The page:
Then some dude came along in December after I got reacquainted with my job. He wrote an article about pilots and their Instagram accounts. Some of the pictures that he highlights are gorgeous and interesting. But the twist is that the guy, correctly, points out many of the pictures are clearly taken in an environment where the cockpit should be sterile. Some of the pictures were illegal. The journo got some notoriety on TV talk shows. And he ignited a backlash of very angry pilots. I was initially one of them. I joined the chorus. I hate that guy. What a douche. He wrote a follow-on article about the social media firestorm and threats to his person.
But then, I dug a little deeper. I read his December article very carefully. The FAA points out that personal electronic devices can’t be used for anything not related to flying. Not even above ten. I found the specific line in the Federal Aviation Regulations that was added in February of 2014. (121.542(d)) It’s pretty explicit and restrictive. I can’t use my mobile phone to take pictures, even with the wireless capability off. Even above ten. Photos with cellphone prohibited. I had to admit to myself that I broke the rules. I was upset that I didn’t understand the rule. This was more upsetting than to me than the elimination of picture taking. I thought I was following the letter of the law and wasn’t. I like to be fully aware of my fence posts and wasn’t.
But then, I thought harder about the letter of the law. My cellphone is in my flight bag in airplane mode. Let’s say I think of an errand like “buy snowblower.” Following the letter of the law, I can’t pick up my phone, go to the Reminders app, and type myself a note for later. Not related to flying the aircraft. When I remember, with an adrenaline rush, that my wife’s birthday is in less than a week, I can’t go to the calendar on my phone and put in an appointment to go to the store and “buy snowblower” for a present. Not flying related. Maybe the captain I’m flying with says, “I’m giving away one million dollars to everyone I meet this week. Call me later and I’ll take down your Swiss bank account number.” I won’t be able to open up the contacts function on my phone and type in his phone number. Not related to the safe conduct of the flight.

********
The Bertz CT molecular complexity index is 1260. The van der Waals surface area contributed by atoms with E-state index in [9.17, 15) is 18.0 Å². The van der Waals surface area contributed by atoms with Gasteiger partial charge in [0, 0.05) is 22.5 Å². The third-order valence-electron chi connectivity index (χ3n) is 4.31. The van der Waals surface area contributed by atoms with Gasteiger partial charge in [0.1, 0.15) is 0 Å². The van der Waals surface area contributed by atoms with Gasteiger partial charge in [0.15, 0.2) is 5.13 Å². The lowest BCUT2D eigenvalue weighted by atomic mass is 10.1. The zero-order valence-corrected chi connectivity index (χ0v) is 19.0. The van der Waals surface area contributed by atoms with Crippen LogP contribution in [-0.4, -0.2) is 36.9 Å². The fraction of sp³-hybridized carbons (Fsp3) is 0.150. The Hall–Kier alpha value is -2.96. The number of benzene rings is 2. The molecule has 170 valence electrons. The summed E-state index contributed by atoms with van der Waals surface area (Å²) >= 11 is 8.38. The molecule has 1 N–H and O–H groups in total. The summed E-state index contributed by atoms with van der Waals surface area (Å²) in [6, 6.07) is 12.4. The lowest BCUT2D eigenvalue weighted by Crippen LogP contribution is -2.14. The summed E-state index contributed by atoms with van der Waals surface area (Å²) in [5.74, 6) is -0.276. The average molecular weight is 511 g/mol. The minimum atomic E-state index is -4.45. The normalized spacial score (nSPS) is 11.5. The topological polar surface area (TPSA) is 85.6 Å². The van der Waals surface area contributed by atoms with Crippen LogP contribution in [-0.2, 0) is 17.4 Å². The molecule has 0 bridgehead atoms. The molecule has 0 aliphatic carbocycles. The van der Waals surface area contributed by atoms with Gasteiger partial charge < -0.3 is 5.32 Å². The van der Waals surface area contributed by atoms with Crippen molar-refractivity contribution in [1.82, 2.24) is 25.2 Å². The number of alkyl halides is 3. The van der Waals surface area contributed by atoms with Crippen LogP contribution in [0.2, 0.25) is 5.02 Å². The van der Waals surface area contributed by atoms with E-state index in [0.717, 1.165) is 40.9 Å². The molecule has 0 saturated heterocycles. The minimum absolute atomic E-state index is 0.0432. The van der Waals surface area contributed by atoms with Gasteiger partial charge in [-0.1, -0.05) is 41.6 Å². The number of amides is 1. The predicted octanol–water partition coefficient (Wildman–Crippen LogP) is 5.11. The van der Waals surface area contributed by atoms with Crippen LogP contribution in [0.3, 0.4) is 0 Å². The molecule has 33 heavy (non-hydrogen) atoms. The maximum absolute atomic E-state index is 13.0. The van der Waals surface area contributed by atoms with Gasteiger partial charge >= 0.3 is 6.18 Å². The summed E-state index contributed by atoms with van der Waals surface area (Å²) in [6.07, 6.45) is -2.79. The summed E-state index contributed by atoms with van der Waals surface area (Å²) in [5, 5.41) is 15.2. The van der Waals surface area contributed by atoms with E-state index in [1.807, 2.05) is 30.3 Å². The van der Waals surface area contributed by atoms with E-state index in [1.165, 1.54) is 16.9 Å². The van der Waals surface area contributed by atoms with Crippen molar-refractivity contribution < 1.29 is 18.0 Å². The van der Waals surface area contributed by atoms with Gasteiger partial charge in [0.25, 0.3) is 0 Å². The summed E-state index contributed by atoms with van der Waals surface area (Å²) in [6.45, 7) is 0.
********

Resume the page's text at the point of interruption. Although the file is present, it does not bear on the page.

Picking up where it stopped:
Not being able to do these simple things while at cruise, on autopilot, in straight and level, 1g flight is absurd. But that’s what the rule says.
Photos made me happy. Taking away my photos made me mad. Making an unnecessarily broad ruling made me madder. When I was younger, I would be filled with undifferentiated rage. I would spew flame in all directions. As I get older, I try not to get mad as much. But when something is stupid, I can’t help myself. Nowadays, I try to focus my rage like a laser on who deserves it. Less stressful on the old ticker. Lately I ask myself this, “Who are you really angry with?” Often, I discover I’m not angry with the right people. Or even angry at all. So let’s try it, shall we?
First of all, am I mad at the two pilots who flew past Minneapolis? While negligent, it’s more of a mistake than a crime. 150 miles sounds bad. But when you say it’s 20 minutes of flight time, it arrives in the realm of possibility. I sure hope I’d never forget to look at my instruments for that long. But I guess it’s possible. So, those guys made a dumb mistake and it made it into the press. We should be held accountable for mistakes. Any professional is cool with that. Sucks to be them, but I’m not really mad at them.
Second, am I mad at the journalist who highlighted the illegal Instagram pictures? Not really. My impression of his television appearance was that, sure, he was kind of a douche. Not sure he’s really a journo or some dude living in his mom’s basement or that this story was particularly newsworthy. But highlighting people who appear to be doing something illegal, and potentially dangerous, is certainly allowed. So, I’m not pissed at him anymore.